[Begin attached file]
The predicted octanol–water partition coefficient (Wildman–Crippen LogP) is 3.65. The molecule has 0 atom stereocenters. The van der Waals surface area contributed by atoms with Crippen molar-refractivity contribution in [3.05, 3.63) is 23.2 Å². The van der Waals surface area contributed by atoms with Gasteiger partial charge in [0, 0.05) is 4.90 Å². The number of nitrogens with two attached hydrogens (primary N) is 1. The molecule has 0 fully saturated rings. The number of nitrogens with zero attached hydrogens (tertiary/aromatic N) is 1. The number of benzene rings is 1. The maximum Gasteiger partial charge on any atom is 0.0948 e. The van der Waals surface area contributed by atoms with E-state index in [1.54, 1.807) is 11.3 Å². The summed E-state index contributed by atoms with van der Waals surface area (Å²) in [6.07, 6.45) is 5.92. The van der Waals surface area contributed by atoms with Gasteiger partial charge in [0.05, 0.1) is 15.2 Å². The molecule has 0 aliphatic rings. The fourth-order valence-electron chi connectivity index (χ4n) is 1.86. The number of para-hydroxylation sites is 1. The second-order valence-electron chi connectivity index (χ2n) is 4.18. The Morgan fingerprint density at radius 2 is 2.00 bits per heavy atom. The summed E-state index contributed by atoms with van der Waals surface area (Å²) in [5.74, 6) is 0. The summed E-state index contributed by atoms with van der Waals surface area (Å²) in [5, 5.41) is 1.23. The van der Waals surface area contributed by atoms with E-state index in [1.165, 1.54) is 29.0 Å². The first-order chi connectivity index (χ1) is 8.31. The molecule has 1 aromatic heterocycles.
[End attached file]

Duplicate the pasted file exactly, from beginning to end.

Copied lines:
The predicted octanol–water partition coefficient (Wildman–Crippen LogP) is 3.65. The molecule has 0 atom stereocenters. The van der Waals surface area contributed by atoms with Crippen molar-refractivity contribution in [3.05, 3.63) is 23.2 Å². The van der Waals surface area contributed by atoms with Gasteiger partial charge in [0, 0.05) is 4.90 Å². The number of nitrogens with two attached hydrogens (primary N) is 1. The molecule has 0 fully saturated rings. The number of nitrogens with zero attached hydrogens (tertiary/aromatic N) is 1. The number of benzene rings is 1. The maximum Gasteiger partial charge on any atom is 0.0948 e. The van der Waals surface area contributed by atoms with E-state index in [1.54, 1.807) is 11.3 Å². The summed E-state index contributed by atoms with van der Waals surface area (Å²) in [6.07, 6.45) is 5.92. The van der Waals surface area contributed by atoms with Gasteiger partial charge in [0.05, 0.1) is 15.2 Å². The molecule has 0 aliphatic rings. The fourth-order valence-electron chi connectivity index (χ4n) is 1.86. The number of para-hydroxylation sites is 1. The second-order valence-electron chi connectivity index (χ2n) is 4.18. The Morgan fingerprint density at radius 2 is 2.00 bits per heavy atom. The summed E-state index contributed by atoms with van der Waals surface area (Å²) in [5.74, 6) is 0. The summed E-state index contributed by atoms with van der Waals surface area (Å²) in [5, 5.41) is 1.23. The van der Waals surface area contributed by atoms with E-state index in [1.165, 1.54) is 29.0 Å². The first-order chi connectivity index (χ1) is 8.31. The molecule has 1 aromatic heterocycles.